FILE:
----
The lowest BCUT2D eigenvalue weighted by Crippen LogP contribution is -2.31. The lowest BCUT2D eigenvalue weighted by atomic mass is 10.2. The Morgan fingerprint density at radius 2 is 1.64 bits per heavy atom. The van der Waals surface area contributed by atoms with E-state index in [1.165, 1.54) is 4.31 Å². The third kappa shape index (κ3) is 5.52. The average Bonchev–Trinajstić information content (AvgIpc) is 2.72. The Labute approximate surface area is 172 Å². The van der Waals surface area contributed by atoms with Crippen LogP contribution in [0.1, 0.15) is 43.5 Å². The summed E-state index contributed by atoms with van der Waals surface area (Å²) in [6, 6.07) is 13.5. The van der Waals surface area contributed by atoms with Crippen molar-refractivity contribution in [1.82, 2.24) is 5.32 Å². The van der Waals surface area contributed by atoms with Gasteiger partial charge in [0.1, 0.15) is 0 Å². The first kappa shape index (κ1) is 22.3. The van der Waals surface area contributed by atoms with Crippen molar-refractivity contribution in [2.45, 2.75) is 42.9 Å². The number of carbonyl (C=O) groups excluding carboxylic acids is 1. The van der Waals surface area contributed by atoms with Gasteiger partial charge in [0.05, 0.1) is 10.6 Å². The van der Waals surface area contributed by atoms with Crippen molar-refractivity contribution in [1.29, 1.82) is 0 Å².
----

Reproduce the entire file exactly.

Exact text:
The lowest BCUT2D eigenvalue weighted by Crippen LogP contribution is -2.31. The lowest BCUT2D eigenvalue weighted by atomic mass is 10.2. The Morgan fingerprint density at radius 2 is 1.64 bits per heavy atom. The van der Waals surface area contributed by atoms with E-state index in [1.165, 1.54) is 4.31 Å². The third kappa shape index (κ3) is 5.52. The average Bonchev–Trinajstić information content (AvgIpc) is 2.72. The Labute approximate surface area is 172 Å². The van der Waals surface area contributed by atoms with Crippen LogP contribution in [0.1, 0.15) is 43.5 Å². The summed E-state index contributed by atoms with van der Waals surface area (Å²) in [6, 6.07) is 13.5. The van der Waals surface area contributed by atoms with Crippen molar-refractivity contribution in [1.82, 2.24) is 5.32 Å². The van der Waals surface area contributed by atoms with Gasteiger partial charge in [0.1, 0.15) is 0 Å². The first kappa shape index (κ1) is 22.3. The van der Waals surface area contributed by atoms with Crippen molar-refractivity contribution in [2.45, 2.75) is 42.9 Å². The number of carbonyl (C=O) groups excluding carboxylic acids is 1. The van der Waals surface area contributed by atoms with Gasteiger partial charge in [0.05, 0.1) is 10.6 Å². The van der Waals surface area contributed by atoms with Crippen molar-refractivity contribution in [1.29, 1.82) is 0 Å².